6 - Classic Causeway (B. Lynch) – Verified the promise shown during his juvenile campaign when cutting out legit fractions and continuing with authority to win the Sam F. Davis S.-G3 in his sophomore debut last weekend. Likely to return in the Tampa Bay Derby-G2 March 12. Pool 3: 13-1
7 – Newgrange (B. Baffert) – Violence colt is three-for-three over three different tracks and at three different distances. Numbers pale in comparison with stable mate Messier but they’re competitive with most of the others. Pool 3: 2-1 (field/all-others option)
8 – Zozos (B. Cox) – Undefeated in two starts, a game maiden sprint win at Fair Grounds in January and then a middle distance allowance pace-stalking score by more than 10 lengths at Oaklawn Park last weekend that produced an 88 Beyer speed figure. The son of Munnings was visually very impressive. Pool 3: 2—1 (field/all others option)
9 – Charge It (T. Pletcher) – Gulfstream Park-based Tapit colt missed by a neck in his sprint debut in January over a one-turn mile and then annihilated maidens at that same trip last weekend by more than eight lengths while never taking a deep breath and earning a 93 Beyer speed figure. Pool 3: 2-1 (field/all others option).
10 – Early Voting (C. Brown) – Undefeated in two starts, a maiden win and a dominating score in the nine-furlong Withers over the deeper-than-quicksand main track at Aqueduct. We suspect he is much better than his modest figures indicate. He’d better be. Pool 3: 19-1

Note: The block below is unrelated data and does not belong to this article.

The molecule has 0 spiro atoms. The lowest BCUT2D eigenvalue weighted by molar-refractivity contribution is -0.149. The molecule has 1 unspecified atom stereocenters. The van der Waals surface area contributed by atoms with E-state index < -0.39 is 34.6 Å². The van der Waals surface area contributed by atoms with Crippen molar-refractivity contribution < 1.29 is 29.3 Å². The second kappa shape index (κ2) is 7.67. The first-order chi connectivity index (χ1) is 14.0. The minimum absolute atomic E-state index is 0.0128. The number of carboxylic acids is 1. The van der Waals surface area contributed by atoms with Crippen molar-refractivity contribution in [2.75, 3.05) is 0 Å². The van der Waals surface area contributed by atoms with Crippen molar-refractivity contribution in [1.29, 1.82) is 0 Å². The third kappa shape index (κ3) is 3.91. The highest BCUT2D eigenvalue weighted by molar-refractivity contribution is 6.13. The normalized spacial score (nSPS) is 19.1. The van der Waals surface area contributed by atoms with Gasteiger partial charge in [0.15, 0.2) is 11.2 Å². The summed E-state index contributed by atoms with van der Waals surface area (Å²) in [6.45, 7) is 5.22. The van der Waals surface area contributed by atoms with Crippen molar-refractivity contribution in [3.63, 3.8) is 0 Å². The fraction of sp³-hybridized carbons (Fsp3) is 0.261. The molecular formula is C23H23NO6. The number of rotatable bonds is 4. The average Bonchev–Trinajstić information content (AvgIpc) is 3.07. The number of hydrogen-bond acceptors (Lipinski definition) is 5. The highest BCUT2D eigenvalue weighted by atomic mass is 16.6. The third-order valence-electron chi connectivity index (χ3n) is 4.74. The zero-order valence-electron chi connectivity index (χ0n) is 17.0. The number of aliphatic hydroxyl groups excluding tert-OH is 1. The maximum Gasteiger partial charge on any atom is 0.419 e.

11 – Forbidden Kingdom (R. Mandella) – If there is a colt out West that is quicker and can get in front of Messier over a distance of ground, it’s him. Loved his San Vicente S.-G2 score over seven furlongs. The question is, how far can this son of American Pharoah run? Pool 3: 18-1
12 – Zandon (C. Brown) – Won his debut sprinting and then was unlucky when nosed out in the Remsen S.-G2 over nine furlongs. He’s a bit of a grinder but will run all day and shows a steady, healthy, recent work pattern leading into Saturday’s Risen Star S.-G2. Pool 3: 21-1
13 – Mo Donegal (T. Pletcher) – Didn’t get the best of runs when rallying too late to be third in the Holy Bull S.-G3. Lacks a great turn of foot but has no distance limitations. Pool 3: 23-1
14 – Major General (T. Pletcher) – Two-for-two as a juvenile, including the Iroquois S.-G3 at Churchill Downs. How much progress has he made over the winter? Recent Palm Beach Downs team workout scored low on the goose-bump scale. Pool 3: 32-1
Knocking on the Door:
15 – Call Me Midnight (Pool 3: 56-1)
16 – Slow Down Andy (Pool 3: 23-1)
17 – Simplification (Pool 3: 43-1)
18 – Pappacap (Pool 3: 31-1)
19 – Epicenter (Pool 3: 24-1)
20 – Blackadder (Pool 3: 2-1, field/all others option)